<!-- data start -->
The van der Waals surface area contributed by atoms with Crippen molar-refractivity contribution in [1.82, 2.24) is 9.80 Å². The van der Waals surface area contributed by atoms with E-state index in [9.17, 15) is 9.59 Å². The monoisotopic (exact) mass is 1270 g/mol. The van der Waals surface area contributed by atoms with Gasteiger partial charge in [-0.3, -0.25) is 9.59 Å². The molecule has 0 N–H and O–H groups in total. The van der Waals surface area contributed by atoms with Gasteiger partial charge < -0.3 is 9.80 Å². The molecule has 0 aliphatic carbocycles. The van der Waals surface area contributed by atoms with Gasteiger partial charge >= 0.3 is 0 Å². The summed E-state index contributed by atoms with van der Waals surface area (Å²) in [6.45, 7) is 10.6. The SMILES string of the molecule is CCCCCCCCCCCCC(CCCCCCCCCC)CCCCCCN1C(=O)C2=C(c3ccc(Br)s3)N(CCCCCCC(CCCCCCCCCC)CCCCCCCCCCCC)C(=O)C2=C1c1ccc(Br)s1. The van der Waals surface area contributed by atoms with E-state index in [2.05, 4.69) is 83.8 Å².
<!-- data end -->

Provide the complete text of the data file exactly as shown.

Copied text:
The van der Waals surface area contributed by atoms with Crippen molar-refractivity contribution in [1.82, 2.24) is 9.80 Å². The van der Waals surface area contributed by atoms with E-state index in [9.17, 15) is 9.59 Å². The monoisotopic (exact) mass is 1270 g/mol. The van der Waals surface area contributed by atoms with Gasteiger partial charge in [-0.3, -0.25) is 9.59 Å². The molecule has 0 N–H and O–H groups in total. The van der Waals surface area contributed by atoms with Gasteiger partial charge < -0.3 is 9.80 Å². The molecule has 0 aliphatic carbocycles. The van der Waals surface area contributed by atoms with Gasteiger partial charge >= 0.3 is 0 Å². The summed E-state index contributed by atoms with van der Waals surface area (Å²) in [6.45, 7) is 10.6. The SMILES string of the molecule is CCCCCCCCCCCCC(CCCCCCCCCC)CCCCCCN1C(=O)C2=C(c3ccc(Br)s3)N(CCCCCCC(CCCCCCCCCC)CCCCCCCCCCCC)C(=O)C2=C1c1ccc(Br)s1. The van der Waals surface area contributed by atoms with E-state index in [2.05, 4.69) is 83.8 Å².